Murder Mystery Weekend – Chapter 43

https://lapetitemort17.wordpress.com/?p=346

 

Thank you for reading my blog. Please read, like, comment, and most of all follow Phicklephilly. I publish every day.

Facebook: phicklephilly       Instagram: @phicklephilly       Twitter: @phicklephilly

Here’s How To Have A Long-Distance Open Relationship, According To An Expert

No two relationships are exactly the same. A “normal” relationship can be different for every couple, although I personally have tried to model all of mine off Meredith and Derek in Grey’s Anatomy. (I am single, please don’t ask for details.) For some, normal looks like a long-distance, open relationship, which might not always be easy. But according to a relationship expert, it’s possible to make it work as long as both partners are on the same page about what they want. Still, it does present its own unique challenges. For tips on how to have a long-distance open relationship, I spoke with Dr. Joshua Klapow, clinical psychologist and host of The Kurre and Klapow Show. Remember: You deserve a love that feels right to you, so Klapow’s insight might be able to provide some guidance.

Keeping communication open, but not too frequent, is important in all relationships, but particularly long-distance open relationships. I’ve personally been in long-distance relationships where I wanted constant communication because I couldn’t see my partner, and it ended up making the relationship more strained. “Communicate often but not constantly,” Dr. Klapow tells Elite Daily. “Trying to make up the time you are not together by talking, emailing, and texting constantly simply creates a level of expectation that can’t be sustained. Keep it regular but regimented so that communication doesn’t take over your life.”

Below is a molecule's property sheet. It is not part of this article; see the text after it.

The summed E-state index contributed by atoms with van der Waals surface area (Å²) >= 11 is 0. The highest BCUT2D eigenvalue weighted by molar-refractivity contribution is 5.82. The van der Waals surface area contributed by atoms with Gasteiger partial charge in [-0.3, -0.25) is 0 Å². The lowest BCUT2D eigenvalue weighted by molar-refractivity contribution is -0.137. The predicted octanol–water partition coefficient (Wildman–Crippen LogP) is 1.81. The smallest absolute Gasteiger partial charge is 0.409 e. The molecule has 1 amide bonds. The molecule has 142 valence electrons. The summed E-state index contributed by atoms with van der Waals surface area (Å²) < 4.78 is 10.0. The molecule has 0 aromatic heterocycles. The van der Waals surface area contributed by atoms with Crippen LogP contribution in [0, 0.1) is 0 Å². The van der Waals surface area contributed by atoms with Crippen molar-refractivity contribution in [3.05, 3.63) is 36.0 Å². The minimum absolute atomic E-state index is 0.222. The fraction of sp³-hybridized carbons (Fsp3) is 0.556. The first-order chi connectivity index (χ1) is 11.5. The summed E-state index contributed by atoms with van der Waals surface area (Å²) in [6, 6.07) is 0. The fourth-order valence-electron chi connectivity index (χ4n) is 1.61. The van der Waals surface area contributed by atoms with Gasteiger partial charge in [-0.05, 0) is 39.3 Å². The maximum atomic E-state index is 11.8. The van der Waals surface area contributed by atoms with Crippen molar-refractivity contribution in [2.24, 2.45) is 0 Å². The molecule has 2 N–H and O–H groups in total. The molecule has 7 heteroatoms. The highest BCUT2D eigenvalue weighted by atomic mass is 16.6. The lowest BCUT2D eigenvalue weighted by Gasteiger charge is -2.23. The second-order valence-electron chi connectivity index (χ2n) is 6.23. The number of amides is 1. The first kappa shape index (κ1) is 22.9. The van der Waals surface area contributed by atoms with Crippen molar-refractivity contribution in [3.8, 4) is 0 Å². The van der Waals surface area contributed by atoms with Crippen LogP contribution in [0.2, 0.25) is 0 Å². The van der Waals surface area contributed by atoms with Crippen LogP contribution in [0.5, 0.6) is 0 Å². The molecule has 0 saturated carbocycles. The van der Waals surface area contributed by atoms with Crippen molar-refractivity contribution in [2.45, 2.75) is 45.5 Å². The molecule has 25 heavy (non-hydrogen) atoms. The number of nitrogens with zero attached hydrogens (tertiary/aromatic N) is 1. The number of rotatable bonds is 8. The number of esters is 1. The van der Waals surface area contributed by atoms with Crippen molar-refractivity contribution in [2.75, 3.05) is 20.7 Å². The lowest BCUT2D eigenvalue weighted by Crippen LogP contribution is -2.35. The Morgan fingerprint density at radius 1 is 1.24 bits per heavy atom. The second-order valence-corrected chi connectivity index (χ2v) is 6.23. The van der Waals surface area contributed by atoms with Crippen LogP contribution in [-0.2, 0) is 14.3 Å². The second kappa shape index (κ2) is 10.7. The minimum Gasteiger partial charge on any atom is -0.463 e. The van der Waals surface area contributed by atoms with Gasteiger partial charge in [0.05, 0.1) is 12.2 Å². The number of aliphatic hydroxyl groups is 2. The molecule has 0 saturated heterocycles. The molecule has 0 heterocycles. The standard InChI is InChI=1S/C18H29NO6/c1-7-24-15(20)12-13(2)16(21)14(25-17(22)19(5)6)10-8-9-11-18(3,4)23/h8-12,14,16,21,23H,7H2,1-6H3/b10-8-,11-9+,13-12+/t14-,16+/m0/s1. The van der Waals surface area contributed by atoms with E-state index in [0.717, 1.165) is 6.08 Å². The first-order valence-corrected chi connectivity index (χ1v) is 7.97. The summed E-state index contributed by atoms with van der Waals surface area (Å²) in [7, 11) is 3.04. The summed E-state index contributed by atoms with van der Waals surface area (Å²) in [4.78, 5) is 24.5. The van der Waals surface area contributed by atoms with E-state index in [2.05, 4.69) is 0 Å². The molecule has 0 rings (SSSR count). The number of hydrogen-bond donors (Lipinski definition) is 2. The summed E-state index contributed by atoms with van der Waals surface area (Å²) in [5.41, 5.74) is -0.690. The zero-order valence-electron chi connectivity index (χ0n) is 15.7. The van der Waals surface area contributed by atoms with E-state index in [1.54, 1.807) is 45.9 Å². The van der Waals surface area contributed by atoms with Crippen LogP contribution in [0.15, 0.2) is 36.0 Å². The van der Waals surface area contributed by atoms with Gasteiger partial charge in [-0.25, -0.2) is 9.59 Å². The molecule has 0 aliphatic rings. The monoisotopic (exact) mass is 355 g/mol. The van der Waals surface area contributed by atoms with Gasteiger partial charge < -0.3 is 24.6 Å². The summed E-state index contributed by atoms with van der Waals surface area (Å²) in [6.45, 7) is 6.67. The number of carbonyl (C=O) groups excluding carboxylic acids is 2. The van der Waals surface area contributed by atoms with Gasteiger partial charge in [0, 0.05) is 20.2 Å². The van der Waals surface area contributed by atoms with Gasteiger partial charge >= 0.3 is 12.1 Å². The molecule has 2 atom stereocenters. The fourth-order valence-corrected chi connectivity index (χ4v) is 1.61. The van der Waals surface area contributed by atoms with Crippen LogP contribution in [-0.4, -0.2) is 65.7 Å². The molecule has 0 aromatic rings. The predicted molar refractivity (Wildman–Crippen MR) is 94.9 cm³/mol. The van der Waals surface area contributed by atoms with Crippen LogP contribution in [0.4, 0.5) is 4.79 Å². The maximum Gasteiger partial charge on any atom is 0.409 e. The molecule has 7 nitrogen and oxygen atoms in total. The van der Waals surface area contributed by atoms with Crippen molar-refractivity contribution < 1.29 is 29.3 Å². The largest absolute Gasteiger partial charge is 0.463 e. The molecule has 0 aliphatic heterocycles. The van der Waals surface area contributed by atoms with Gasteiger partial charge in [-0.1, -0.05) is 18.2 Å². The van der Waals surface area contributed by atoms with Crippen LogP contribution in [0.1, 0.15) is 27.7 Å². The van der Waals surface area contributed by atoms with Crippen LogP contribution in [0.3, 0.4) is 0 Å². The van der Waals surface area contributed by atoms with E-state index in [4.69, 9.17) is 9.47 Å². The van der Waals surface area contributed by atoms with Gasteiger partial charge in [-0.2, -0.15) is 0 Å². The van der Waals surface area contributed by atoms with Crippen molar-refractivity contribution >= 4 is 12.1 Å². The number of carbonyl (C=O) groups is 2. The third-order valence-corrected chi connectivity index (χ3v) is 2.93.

In open relationships in particular, too much communication might make your partner worry you’re jealous (or vice versa), which could put a strain on the relationship. Be sure to find a communication rhythm that works for both of you, and you’ll likely have a better chance of success in your open long-distance relationship.

Santi Nunez/Stocksy

Self-reflect, and make sure you’re in the relationship for the right reasons. “What often happens is that one partner agrees to the open long-distance relationship in order to hang on to the relationship,” Dr. Klapow says. “If you are going to be long distance, and you are going to agree to date other people, then your relationship is only as deep and committed as your feelings for each other.” This definitely doesn’t have to be your relationship if you don’t want it to be — only you know why you’ve decided to commit to each other. However, if one of you is in the relationship for any reason other than truly wanting to be in that type of relationship, then it might be time to reevaluate. Figure out what made you begin the relationship in the first place, and remember what drew you to your partner.